Shayna Steele"I never really felt 'grounded' until I moved to NYC. It was then that I really opened up to different genres of music other than R&B." Schooled in jazz by her Godfather, self-taught and guided by her musician father and gospel by her choir director, the Grammy-nominated Michael McElroy, Steele began to develop her sound, blending new influences, from Ledisi to Rachelle Farrell, with her childhood icons Stevie Wonder, Aretha Franklin, Chaka Khan and the Temptations. A completely unexpected call in 2005 would drop her squarely in the middle of genre she had absolutely no experience with: Electronica. Hearing that Moby "needed a screamer" for a track off his new album Hotel, a mutual friend recommended Steele, resulting in the disc's second single "Raining Again". Two years later, she was back, laying down vocals for "Extreme Ways (2007)" - Moby's theme song to The Bourne Ultimatum - and in early 2008, "Disco Lies", the first single off Moby's 2008 release Last Night. The song reached #1 on the US Billboard Dance charts and went on to be featured in J.J. Abram's summer blockbuster Cloverfield and the movie The Backup Plan starring Jennifer Lopez. Her voice has remained high in demand with recent vocals on Hairspray (movie soundtrack), 2012's The Bourne Legacy, Sex and the City 2, NBC's Smash, 2008 Summer Olympic highlights on BBC, The Shanghai Restoration Project and HBO's The Sopranos.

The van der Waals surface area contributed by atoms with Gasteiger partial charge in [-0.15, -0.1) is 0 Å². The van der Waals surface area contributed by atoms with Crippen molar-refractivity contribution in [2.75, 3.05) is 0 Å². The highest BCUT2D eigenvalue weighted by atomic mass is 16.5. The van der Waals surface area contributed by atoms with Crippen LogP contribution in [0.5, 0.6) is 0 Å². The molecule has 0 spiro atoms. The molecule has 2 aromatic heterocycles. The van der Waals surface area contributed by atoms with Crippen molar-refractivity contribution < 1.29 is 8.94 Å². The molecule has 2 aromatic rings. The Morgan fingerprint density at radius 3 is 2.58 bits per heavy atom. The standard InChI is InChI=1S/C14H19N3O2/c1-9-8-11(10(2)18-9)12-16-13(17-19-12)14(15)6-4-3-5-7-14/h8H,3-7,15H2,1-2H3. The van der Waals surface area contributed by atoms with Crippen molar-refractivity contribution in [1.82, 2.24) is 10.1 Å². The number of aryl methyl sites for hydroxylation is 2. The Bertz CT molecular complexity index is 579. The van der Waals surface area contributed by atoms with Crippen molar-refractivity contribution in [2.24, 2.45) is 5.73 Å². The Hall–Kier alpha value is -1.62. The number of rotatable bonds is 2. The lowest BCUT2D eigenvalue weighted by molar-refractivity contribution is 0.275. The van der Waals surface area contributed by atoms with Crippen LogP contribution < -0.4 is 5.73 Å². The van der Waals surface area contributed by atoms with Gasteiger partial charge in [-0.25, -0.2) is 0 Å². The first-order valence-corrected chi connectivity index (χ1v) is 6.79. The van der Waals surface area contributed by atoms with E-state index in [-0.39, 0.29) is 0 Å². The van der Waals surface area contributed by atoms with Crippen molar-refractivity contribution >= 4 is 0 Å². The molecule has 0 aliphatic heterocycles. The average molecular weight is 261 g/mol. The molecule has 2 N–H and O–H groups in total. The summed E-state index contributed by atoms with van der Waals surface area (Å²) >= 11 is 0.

Steele started writing music with partner David Cook in 2002. The two quickly developed a creative synergy, collaborating on Steele's eponymous debut EP in 2004. Though self-released, the album's breakout soul-funk single "High Yella" achieved the attention she needed to raise her solo profile. She and/or her band have since shared the stage with luminaries Ledisi, opening for George Clinton and the Sugar Hill Gang, a featured singer with Bjorkestra and Grammy winning conducter/composer/trumpeter Dave Douglas, featured with Snarky Puppy in 2014 at the Nice Jazz Festival, the Estival Jazz Festival and the North Sea Jazz Festival, the Grammy- nominated Broadway Inspirational Voices and as a sideman with Lizz Wright, Bette Midler, Natasha Bedingfield, John Legend, Matthew Morrison, Yeah Yeah Yeahs, Queen Latifah, Dolly Parton, Rihanna and Kelly Clarkson.